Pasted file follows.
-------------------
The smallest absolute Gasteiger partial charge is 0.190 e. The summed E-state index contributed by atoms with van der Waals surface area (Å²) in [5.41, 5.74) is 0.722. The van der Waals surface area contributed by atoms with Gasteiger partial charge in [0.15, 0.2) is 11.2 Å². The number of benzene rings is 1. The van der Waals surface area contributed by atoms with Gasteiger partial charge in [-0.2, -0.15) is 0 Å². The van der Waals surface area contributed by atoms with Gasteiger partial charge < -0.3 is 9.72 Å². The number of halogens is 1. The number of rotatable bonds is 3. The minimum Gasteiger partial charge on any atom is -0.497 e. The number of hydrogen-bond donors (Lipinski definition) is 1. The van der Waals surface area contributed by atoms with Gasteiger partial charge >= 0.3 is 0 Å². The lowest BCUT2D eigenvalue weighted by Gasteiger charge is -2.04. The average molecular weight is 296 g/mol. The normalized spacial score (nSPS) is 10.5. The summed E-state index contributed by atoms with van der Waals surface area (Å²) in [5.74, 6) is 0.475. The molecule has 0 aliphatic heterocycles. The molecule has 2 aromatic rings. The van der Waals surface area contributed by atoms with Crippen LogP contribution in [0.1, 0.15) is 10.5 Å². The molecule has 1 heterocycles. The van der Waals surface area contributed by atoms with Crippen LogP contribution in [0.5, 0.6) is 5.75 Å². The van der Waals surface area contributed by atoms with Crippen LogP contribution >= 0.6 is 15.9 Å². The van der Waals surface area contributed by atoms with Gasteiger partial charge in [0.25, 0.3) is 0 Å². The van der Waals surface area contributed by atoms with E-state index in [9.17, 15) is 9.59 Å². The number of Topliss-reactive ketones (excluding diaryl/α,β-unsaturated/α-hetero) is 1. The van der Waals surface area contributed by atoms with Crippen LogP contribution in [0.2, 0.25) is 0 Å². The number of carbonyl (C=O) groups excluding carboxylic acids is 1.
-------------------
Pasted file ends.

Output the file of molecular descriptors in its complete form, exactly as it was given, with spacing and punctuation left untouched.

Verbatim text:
The smallest absolute Gasteiger partial charge is 0.190 e. The summed E-state index contributed by atoms with van der Waals surface area (Å²) in [5.41, 5.74) is 0.722. The van der Waals surface area contributed by atoms with Gasteiger partial charge in [0.15, 0.2) is 11.2 Å². The number of benzene rings is 1. The van der Waals surface area contributed by atoms with Gasteiger partial charge in [-0.2, -0.15) is 0 Å². The van der Waals surface area contributed by atoms with Gasteiger partial charge < -0.3 is 9.72 Å². The number of halogens is 1. The number of rotatable bonds is 3. The minimum Gasteiger partial charge on any atom is -0.497 e. The number of hydrogen-bond donors (Lipinski definition) is 1. The van der Waals surface area contributed by atoms with Gasteiger partial charge >= 0.3 is 0 Å². The lowest BCUT2D eigenvalue weighted by Gasteiger charge is -2.04. The average molecular weight is 296 g/mol. The normalized spacial score (nSPS) is 10.5. The summed E-state index contributed by atoms with van der Waals surface area (Å²) in [5.74, 6) is 0.475. The molecule has 0 aliphatic heterocycles. The molecule has 2 aromatic rings. The van der Waals surface area contributed by atoms with Crippen LogP contribution in [0.1, 0.15) is 10.5 Å². The molecule has 1 heterocycles. The van der Waals surface area contributed by atoms with Crippen LogP contribution in [0.5, 0.6) is 5.75 Å². The van der Waals surface area contributed by atoms with Crippen LogP contribution >= 0.6 is 15.9 Å². The van der Waals surface area contributed by atoms with Gasteiger partial charge in [0.25, 0.3) is 0 Å². The van der Waals surface area contributed by atoms with E-state index in [9.17, 15) is 9.59 Å². The number of Topliss-reactive ketones (excluding diaryl/α,β-unsaturated/α-hetero) is 1. The van der Waals surface area contributed by atoms with Crippen LogP contribution in [0.2, 0.25) is 0 Å². The number of carbonyl (C=O) groups excluding carboxylic acids is 1.